Businesses of different sizes and in different industries need to be aware of the real threat of fraud. Fraud can take so many different forms it can be difficult to consider where to even begin protecting your business from falling victim to such criminal actions. Cybercriminals, in particular, are most adept at adapting and changing their modes of operation in order to try and infiltrate businesses. There are, however, a number of things you can do to protect your business from fraud.
Steps to Take to Protect Your Business from Fraud
Whether it be a hacker, a cybercriminal, or someone looking to poach someone else’s identity, businesses can be rife with opportunities for these people to take advantage of business records and other informational holdings. The operations of those looking to perpetrate fraud on your business are constantly working to get one step ahead of security measures you may put in place, but you should be vigilant in putting such measures in place and continuing to adapt them yourself. Let’s take a look at some of the steps you can take to protect your business and your holdings from being infiltrated by those looking to perpetrate fraud.
For starters, you should separate out your personal credit cards and bank accounts from your business. Have separate accounts for yourself, personally, and for your business. The separation is an added layer of protection. Should a criminal get their hands on your business account, they won’t automatically have access to your personal account and vice versa. You should also be sure to investigate the security systems your bank offers for things like online banking. Do they make things like automatic logout available? Make sure they do. Also, be sure to go paperless so that you can manage your accounts online. A paper trail can be messy and any correspondence with banking information that is lying around could end up in the wrong person’s hands.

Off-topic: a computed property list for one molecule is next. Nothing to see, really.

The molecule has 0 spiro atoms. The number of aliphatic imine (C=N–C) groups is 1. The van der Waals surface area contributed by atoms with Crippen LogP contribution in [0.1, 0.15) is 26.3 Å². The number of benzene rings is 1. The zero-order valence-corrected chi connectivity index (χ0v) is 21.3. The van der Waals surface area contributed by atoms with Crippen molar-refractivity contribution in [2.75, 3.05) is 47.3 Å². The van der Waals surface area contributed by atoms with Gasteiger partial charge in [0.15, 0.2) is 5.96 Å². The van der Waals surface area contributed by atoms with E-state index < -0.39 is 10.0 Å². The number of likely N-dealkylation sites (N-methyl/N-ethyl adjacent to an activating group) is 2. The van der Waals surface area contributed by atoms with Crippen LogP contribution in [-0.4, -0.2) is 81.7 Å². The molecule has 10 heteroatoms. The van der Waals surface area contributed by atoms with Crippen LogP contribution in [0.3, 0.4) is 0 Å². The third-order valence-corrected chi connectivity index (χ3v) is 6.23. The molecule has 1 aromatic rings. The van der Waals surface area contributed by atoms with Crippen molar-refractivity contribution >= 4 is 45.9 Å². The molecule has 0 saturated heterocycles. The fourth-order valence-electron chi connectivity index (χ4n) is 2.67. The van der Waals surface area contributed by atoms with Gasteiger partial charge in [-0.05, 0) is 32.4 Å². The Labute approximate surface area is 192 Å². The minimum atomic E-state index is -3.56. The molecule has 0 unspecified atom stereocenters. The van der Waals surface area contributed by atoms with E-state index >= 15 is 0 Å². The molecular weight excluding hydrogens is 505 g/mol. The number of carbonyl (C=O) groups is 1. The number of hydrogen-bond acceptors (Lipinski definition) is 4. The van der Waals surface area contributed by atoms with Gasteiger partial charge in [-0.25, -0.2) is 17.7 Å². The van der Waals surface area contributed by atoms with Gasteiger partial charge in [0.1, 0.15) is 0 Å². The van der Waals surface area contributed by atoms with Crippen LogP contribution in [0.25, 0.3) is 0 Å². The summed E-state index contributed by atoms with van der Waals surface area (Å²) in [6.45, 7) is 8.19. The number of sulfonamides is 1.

It is also critical for you to put security measures in place to protect your computer systems from infiltration. This means putting a strong firewall up and keeping your antivirus software up to date. It may also look like you putting strict protocols in place regarding employees creating passwords that are strong. Additionally, you should consider having your employees change their passwords every 2 to 3 months.
Protecting your business from fraud also means making sure you are hiring trustworthy individuals to work within your business. Conduct thorough background checks. This means not relying just on references. Furthermore, you should consider creating a secure entry system into your business offices to help ensure you are keeping out people who have no place in your business. You can also restrict certain areas of your office to certain employees. For instance, the server room may only be accessible to IT employees.
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